I liked the documentary.  I think it showed just how much LCD Soundsystem and its members meant to James Murphy.  It also made me wish I could’ve seen them play a house show back in 2004.  That would’ve been something to see.  I think the most insightful parts of the documentary were the clips of his conversation with journalist Chuck Klosterman.  Is it a stereotype to think all New York artists -be it musicians, directors, writers, painters, actors- are neurotic like Woody Allen?  Even after saying this break up of the band was the best thing for him personally(so he can do other things he likes…like make coffee or produce Arcade Fire) he still seemed worried that breaking up the band could’ve been his biggest failure.  And the scenes of him wandering around New York with his little dog the day after the show made me think this is one lonely guy.  I know it’s all in the editing, but still.  Whether he’s in a band or not, James Murphy will always be the quintessential fussy New York artist.

I think he could pretty much do whatever he wants at this point;  direct, write, act(sorta), produce.  But way deep down, I’m hoping that someday he’ll realize he’s still got some albums left in him.  I hope he decides to don the LCD Soundsystem band name one more time and write that middle age dance punk masterpiece.  Though, he’s going to have to hurry up.  If he waits any longer it’s going to be an AARP masterpiece.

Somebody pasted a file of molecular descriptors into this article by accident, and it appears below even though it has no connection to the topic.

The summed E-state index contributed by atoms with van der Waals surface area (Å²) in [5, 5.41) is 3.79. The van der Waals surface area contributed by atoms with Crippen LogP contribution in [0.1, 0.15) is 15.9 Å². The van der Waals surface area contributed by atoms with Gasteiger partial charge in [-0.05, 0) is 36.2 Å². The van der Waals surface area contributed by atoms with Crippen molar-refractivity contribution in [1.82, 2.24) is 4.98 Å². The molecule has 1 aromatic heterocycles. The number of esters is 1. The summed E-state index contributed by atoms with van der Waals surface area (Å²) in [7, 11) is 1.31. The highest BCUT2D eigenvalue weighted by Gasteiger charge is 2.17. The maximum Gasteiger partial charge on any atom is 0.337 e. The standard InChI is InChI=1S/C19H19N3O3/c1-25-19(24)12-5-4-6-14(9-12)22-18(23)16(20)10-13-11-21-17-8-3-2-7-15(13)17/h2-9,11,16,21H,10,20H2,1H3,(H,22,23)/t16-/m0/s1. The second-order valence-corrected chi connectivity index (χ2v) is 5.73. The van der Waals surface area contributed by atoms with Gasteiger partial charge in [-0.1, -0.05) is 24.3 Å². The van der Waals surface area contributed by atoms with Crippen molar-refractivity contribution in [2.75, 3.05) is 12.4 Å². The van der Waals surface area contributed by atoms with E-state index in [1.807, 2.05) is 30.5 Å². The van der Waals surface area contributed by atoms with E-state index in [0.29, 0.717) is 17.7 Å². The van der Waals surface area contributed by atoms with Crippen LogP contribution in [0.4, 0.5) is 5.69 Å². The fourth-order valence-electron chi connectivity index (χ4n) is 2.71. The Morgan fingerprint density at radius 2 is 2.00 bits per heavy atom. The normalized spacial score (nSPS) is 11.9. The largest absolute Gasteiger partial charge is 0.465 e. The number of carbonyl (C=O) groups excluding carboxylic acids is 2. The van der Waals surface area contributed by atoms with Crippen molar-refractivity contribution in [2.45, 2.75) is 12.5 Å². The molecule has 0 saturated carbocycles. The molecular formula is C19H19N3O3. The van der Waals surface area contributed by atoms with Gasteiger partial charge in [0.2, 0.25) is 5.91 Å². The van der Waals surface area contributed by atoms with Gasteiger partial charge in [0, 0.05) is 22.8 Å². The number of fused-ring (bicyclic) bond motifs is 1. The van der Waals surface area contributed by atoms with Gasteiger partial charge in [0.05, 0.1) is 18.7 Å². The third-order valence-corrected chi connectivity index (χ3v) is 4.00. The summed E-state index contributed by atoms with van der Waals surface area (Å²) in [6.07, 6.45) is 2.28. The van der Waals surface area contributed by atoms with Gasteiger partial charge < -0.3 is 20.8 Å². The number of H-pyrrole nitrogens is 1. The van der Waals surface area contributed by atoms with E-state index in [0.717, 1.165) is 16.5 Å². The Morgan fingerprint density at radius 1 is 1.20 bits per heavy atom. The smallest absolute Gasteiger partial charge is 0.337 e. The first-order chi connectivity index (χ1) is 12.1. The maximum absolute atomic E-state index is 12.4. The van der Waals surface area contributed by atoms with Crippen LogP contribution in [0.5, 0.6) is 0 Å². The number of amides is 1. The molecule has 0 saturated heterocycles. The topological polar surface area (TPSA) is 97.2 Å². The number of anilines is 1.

James Murphy, you can play at my house anytime you want.  I’ll get some coffee brewing.

james drinking coffee

About the Author jhubner73

This is where I drop the spat and spittle, the sentimental fat and drivel... Music and such, and maybe a word or two about a word or two. Midwest point-of-view, without all that religion and gun stuff. Intellectually unintellectual. Elitist for the pizza and beer crowd. Grab a bean bag and lounge in the basment for a while, won't you?

8 comments

  1. You’ll get to be the cool dad yet!

    I’m even later to the LCD Soundsystem party than you. I still haven’t jumped in (I will). Like you, I think, I do love his story. He’s also got a musical fussiness that doesn’t reach pretentiousness. He’s just balanced!

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  2. I think LCD did some great stuff, am particularly fond of North American Scum – it’s just a perfectly weighted lyric. Never fancied going to see them though